Have you ever worked with arrays?

It’s a great way to visualize multiplication. And it’s another one of those things I didn’t learn in school, but my children are. I’m glad they are!

Arrays are a great way to describe a multiplication problem and help you “see” how to get the answer.

So, today we’re grabbing our Easter candy and having some fun with **jelly bean arrays**.

### How do you use arrays in multiplication?

First of all, let’s define an array. Quite simply, it’s a visual representative of a multiplication problem (at least in our case) using objects arranged in rows and columns.

Take the multiplication problem, 2 x 4. The first number, two, represents the number of rows. The second number, four, represents the number of columns.

So, for 2 x 4, we would create two rows with four objects each.

### What else can you see?

In the above photo, you’ve got three rows and four columns. It represents 3 x 4. Or, 4 + 4 + 4. Can you see that?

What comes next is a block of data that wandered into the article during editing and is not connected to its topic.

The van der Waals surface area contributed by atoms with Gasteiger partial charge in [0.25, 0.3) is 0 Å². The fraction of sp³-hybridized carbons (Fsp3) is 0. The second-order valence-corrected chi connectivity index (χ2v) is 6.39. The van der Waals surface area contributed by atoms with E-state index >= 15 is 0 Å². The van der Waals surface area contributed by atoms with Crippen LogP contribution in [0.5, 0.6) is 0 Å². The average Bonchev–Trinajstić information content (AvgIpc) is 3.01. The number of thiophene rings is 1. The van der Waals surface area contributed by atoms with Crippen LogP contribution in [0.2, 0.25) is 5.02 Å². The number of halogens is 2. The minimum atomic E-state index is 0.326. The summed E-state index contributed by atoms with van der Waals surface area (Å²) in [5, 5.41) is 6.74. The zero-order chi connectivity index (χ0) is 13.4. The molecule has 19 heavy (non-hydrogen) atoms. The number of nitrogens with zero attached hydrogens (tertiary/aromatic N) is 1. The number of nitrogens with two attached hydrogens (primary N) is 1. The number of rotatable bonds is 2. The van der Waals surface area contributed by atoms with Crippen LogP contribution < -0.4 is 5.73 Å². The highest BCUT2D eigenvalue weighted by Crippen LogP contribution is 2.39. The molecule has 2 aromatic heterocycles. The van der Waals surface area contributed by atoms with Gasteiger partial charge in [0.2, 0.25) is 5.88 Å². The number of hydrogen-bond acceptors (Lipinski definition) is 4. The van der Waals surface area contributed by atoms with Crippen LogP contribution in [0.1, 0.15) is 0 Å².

And the answer to both of those math problems is twelve.

Arrays can tell you a lot!

### Jelly Bean Arrays

Now that we have an understanding of arrays, let’s grab our jelly beans and have some fun.

Our set-up was simple, I just used an index card to display my arrays and grabbed a pile of jelly beans.

*Note: You can do this any time of the year. Just use M&Ms or Skittles instead of jelly beans.*

The only other thing you need are some multiplication problems.

Let’s start solving!

How do you solve 3 x 2?

You’d make 3 rows with 2 jelly beans in each row. Now let’s solve. Count up the jelly beans and you’ll find 6. 3 x 2 = 6

Let’s flip the problem around? Would 2 x 3 look the same as 3 x 2?

The answer is the same, but the array would look different. To make an array for 2 x 3, you’d have 2 rows with 3 jelly beans in each row.

Keep using **jelly bean arrays** to work on all your multiplication problems. I love how this helps you see exactly how to solve a multiplication problem.

This is such a great math tool!

If you enjoyed working with **Jelly Bean Arrays**, the above photo is perfect for sharing on Facebook or you can save the photo below on Pinterest.

### You may also like one of these fun math activities:

Paper Plate Multiplication Practice Activity

Math Art: Skip Counting Pointillism

Hands-On Perimeter Activity: Perimeter Lab

Patterned Multiplication Circles at Lemon Lime Adventures

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